TELLURIDE – Living at 8,750 feet doesn’t mean you can’t raise food. With a little forethought, determination and attention, at least some of the food on our tables can be produced locally.
Today, a host of green-thumbed residents of the Telluride region grow their own – and done right, it’s a whole lot fresher and healthier than what lines the supermarket shelves. Ask Kris Holstrom, of the high-altitude off-the-grid Tomten Farm, about growing your own food, and she points to food safety and security.
Holstrom says, “People want more connection with food, even if it’s only salad.”
Growing your own doesn’t necessarily mean buying a farm, and options range from container gardening to signing on for a plot in the community garden to bigger commitments like building a greenhouse or buying and installing your own growing dome.
Suzan Beraza and Ashley Boling’s Lawson Hill home was designed with towering windows that rise up two stories on its south side. At the base of those windows, lining one entire kitchen wall, are soil-beds with a myriad of greenery.
Even in densely packed Lawson Hill, their grow-space is filled with sunlight year-round, enabling them to experiment with growing a range of vegetables.
They dedicated a portion of their yard to gardening, as well, until, “Last year, the day I was going to pick the chard, the deer had mowed the whole thing down,” explains Beraza, who now gardens only inside.
“I have to say that my tomatoes are heads-and-tails above store-bought ones, red and juicy,” she says. “I’ve had enough of sawdust tomatoes.”
Besides tomatoes, Beraza grows herbs and green beans; she affectionately points to her one “pet beet,” which continues to provide greens.
She has learned some techniques for keeping her indoor garden flourishing. For example: “We don’t have bees in here, so I have to go through with my paintbrush” to pollinate the tomatoes. Using castings from worm-composting on the soil, she says, has helped her tomatoes “really take off.”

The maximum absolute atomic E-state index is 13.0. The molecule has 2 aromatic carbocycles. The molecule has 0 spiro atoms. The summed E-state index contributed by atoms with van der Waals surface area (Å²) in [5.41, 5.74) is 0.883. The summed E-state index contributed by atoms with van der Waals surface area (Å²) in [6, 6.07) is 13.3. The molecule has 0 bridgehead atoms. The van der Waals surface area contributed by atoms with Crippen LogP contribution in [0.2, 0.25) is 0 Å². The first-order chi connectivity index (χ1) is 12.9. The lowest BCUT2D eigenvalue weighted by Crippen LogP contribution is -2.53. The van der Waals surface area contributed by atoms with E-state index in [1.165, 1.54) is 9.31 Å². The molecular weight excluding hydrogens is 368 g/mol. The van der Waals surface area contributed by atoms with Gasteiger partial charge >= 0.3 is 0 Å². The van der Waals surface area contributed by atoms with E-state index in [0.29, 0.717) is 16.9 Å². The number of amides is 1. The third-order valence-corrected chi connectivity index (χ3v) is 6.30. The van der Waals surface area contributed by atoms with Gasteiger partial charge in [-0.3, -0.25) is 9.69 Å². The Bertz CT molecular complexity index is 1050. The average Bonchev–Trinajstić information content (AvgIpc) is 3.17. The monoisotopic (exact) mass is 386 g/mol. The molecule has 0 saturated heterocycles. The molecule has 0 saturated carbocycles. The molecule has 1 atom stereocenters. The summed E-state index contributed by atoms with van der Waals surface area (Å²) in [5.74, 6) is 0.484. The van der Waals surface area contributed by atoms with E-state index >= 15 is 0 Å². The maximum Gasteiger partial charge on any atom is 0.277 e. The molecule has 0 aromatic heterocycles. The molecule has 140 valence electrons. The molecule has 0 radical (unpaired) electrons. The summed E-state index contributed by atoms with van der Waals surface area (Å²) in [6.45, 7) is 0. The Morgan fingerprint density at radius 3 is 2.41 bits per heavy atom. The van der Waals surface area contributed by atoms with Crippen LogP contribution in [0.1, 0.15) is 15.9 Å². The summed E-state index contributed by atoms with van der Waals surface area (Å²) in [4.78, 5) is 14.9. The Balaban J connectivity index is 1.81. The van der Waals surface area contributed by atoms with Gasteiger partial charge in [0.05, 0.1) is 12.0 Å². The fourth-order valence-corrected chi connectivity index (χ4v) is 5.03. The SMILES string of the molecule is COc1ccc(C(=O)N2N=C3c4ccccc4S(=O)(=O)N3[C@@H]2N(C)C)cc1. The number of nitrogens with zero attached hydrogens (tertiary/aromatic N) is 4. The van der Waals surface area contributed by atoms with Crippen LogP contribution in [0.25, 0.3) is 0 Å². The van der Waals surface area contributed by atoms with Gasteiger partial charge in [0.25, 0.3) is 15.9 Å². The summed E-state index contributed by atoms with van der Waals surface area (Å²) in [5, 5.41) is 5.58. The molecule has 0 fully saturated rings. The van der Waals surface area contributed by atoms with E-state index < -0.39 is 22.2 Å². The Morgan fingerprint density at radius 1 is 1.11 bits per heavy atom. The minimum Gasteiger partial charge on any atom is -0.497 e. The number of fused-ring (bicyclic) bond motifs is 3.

Because “you are what you eat,” Beraza, who orders from two Community Supported Agriculture organizations year-round, prefers to grow her own and spend a little more on locally grown goods. “I try to support local farmers, bakers and dairies, because closer food is healthier and has more nutrition.
“Plus it’s important to support local farms. They’re our future.”
Beraza also wants her young son, Lachlan, to be part of the process. “He’ll pick and eat things straight out of the garden,” she says. “I want him to know where food comes from.”
The Community Garden
Telluride’s community garden, offering 20 terraced plots on three levels on the hillside behind the middle/high school, is now in its second year. “They’re all sold,” says garden manager Ashley Rieger, citing “an overwhelming amount of interest.” For those interested in getting on next year’s list, contact Rieger at 708-0683.
A few days into summer, and its subscribers are already growing peas, lettuce, kale, and chard – as well as tomato plants, some ingeniously surrounded by plastic water containers to prolong the sun’s heat.
Last year’s perennials are also sprouting – Rieger points to “some hops from last year” on the terraced walls.